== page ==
The report found that if expanded gambling were to be introduced, it is likely that these education-funding proceeds would likely decline by 3.6%, or $30 million. This is because the pre-existing industries are expected to lose funds, with horse racing revenues predicted to decline by a staggering 45%.

It is possible that lobbyists for the state’s horse racing industry will not support legalization unless the state paves the way for “racino” establishments over a free-market industry. One General Assembly member Senator Tommy Norment expressed doubts over the viability of this direction.

“It is not a simplistic issue; ‘Okay, the general assembly’s going to authorize casino gaming, and go to it’. And I don’t know if we can just ‘go to it’ with a free-market competitive situation.”Senator Tommy Norment, Majority Leader of Virginia General Assembly

Other concerns around introducing expanded gambling to Virginia is both the societal and financial costs of the possible rise in problem gambling. The report states that while research does not consistently demonstrate that problem gambling rises after expanded gambling, it will still be necessary to factor in the cost of additional preventative programs in the state budget.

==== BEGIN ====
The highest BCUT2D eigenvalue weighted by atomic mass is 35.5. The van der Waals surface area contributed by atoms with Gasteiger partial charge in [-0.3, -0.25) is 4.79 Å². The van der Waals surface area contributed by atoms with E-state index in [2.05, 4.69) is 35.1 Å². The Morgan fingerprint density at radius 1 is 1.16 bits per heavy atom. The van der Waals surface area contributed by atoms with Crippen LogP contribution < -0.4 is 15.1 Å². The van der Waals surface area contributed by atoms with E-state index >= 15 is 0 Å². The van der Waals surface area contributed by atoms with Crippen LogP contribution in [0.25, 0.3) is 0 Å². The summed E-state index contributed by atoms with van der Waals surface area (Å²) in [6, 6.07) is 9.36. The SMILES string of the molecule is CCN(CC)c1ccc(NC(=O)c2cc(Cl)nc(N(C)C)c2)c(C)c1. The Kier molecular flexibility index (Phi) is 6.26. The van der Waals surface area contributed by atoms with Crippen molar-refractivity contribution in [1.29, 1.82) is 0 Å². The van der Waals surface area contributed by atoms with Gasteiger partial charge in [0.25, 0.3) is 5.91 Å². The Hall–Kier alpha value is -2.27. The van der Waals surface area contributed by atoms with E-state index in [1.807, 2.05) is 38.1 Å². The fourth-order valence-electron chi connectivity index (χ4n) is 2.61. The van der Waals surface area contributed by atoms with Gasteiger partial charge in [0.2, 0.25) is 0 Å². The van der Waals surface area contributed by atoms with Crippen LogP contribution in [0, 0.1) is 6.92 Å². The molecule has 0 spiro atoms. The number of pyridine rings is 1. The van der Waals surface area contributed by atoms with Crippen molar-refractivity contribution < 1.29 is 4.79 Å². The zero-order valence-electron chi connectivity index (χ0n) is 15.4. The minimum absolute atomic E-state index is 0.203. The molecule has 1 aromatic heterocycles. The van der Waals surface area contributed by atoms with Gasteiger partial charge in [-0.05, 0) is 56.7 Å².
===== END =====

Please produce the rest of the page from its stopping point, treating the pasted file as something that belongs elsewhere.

The Recommendations

While the JLARC report did not provide a recommendation on whether or not to progress with expanded gambling, it did provide a list of recommendations that the General Assembly should take into account to address the aforementioned concerns. They include:

  • Applicants for a gaming license must submit a responsible gaming plan as part of their application and require casino operators to obtain accreditation for responsible gaming practices
  • Virginia’s gaming oversight agency must develop and administer a voluntary self-exclusion program and implement the program before any casinos open
  • The state should first conduct an ongoing evaluation of problem gambling in Virginia and the effectiveness of the state’s prevention and treatment efforts
  • The state should amend the Appropriation Act to establish a dedicated stable funding source for problem gambling prevention and treatment, even if gaming is not expanded
  • Company’s applying for a casino operator’s license, as well as employees responsible for overseeing and managing the company’s operations and finances, must submit to in-depth background and financial investigation in order for the company to qualify for a casino license
  • An independent consultant, hired by the state, must assess the accuracy and reasonableness of the projected financial, economic, and other benefits included in casino development proposals prior to selecting a winning proposal

While the five proposed casinos have already been approved by State Governor Ralph Northam, the bill must be approved by residents of the communities where the casinos are to be introduced. If the legislators pass the bill in 2020, Virginia’s residents will have the opportunity to vote it in November 2020.

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Richmond, Virginia’s city skyline at day.